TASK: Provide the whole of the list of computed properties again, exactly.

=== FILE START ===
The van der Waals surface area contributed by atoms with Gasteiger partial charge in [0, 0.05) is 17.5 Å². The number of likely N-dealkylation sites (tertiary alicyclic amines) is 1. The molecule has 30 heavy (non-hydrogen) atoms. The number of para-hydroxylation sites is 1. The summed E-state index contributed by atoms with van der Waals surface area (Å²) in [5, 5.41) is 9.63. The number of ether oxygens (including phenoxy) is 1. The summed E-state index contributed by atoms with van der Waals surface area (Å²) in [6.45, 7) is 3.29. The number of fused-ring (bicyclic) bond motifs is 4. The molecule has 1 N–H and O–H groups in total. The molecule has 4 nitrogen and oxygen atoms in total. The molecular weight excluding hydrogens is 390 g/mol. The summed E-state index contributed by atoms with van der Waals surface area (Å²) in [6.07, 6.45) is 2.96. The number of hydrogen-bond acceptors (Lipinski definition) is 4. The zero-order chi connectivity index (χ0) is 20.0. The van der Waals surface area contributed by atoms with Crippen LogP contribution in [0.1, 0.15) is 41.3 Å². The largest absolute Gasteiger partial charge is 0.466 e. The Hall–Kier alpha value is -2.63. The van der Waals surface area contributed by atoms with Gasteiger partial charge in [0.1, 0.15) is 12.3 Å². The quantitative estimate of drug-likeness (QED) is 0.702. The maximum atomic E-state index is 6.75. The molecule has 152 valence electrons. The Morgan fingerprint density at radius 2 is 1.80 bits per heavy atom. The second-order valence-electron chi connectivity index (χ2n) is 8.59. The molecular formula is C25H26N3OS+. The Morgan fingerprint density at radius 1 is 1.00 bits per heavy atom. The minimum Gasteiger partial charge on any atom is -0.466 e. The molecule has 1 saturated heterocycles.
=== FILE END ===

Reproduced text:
The van der Waals surface area contributed by atoms with Gasteiger partial charge in [0, 0.05) is 17.5 Å². The number of likely N-dealkylation sites (tertiary alicyclic amines) is 1. The molecule has 30 heavy (non-hydrogen) atoms. The number of para-hydroxylation sites is 1. The summed E-state index contributed by atoms with van der Waals surface area (Å²) in [5, 5.41) is 9.63. The number of ether oxygens (including phenoxy) is 1. The summed E-state index contributed by atoms with van der Waals surface area (Å²) in [6.45, 7) is 3.29. The number of fused-ring (bicyclic) bond motifs is 4. The molecule has 1 N–H and O–H groups in total. The molecule has 4 nitrogen and oxygen atoms in total. The molecular weight excluding hydrogens is 390 g/mol. The summed E-state index contributed by atoms with van der Waals surface area (Å²) in [6.07, 6.45) is 2.96. The number of hydrogen-bond acceptors (Lipinski definition) is 4. The zero-order chi connectivity index (χ0) is 20.0. The van der Waals surface area contributed by atoms with Crippen LogP contribution in [0.1, 0.15) is 41.3 Å². The largest absolute Gasteiger partial charge is 0.466 e. The Hall–Kier alpha value is -2.63. The van der Waals surface area contributed by atoms with Gasteiger partial charge in [0.1, 0.15) is 12.3 Å². The quantitative estimate of drug-likeness (QED) is 0.702. The maximum atomic E-state index is 6.75. The molecule has 152 valence electrons. The Morgan fingerprint density at radius 2 is 1.80 bits per heavy atom. The second-order valence-electron chi connectivity index (χ2n) is 8.59. The molecular formula is C25H26N3OS+. The Morgan fingerprint density at radius 1 is 1.00 bits per heavy atom. The minimum Gasteiger partial charge on any atom is -0.466 e. The molecule has 1 saturated heterocycles.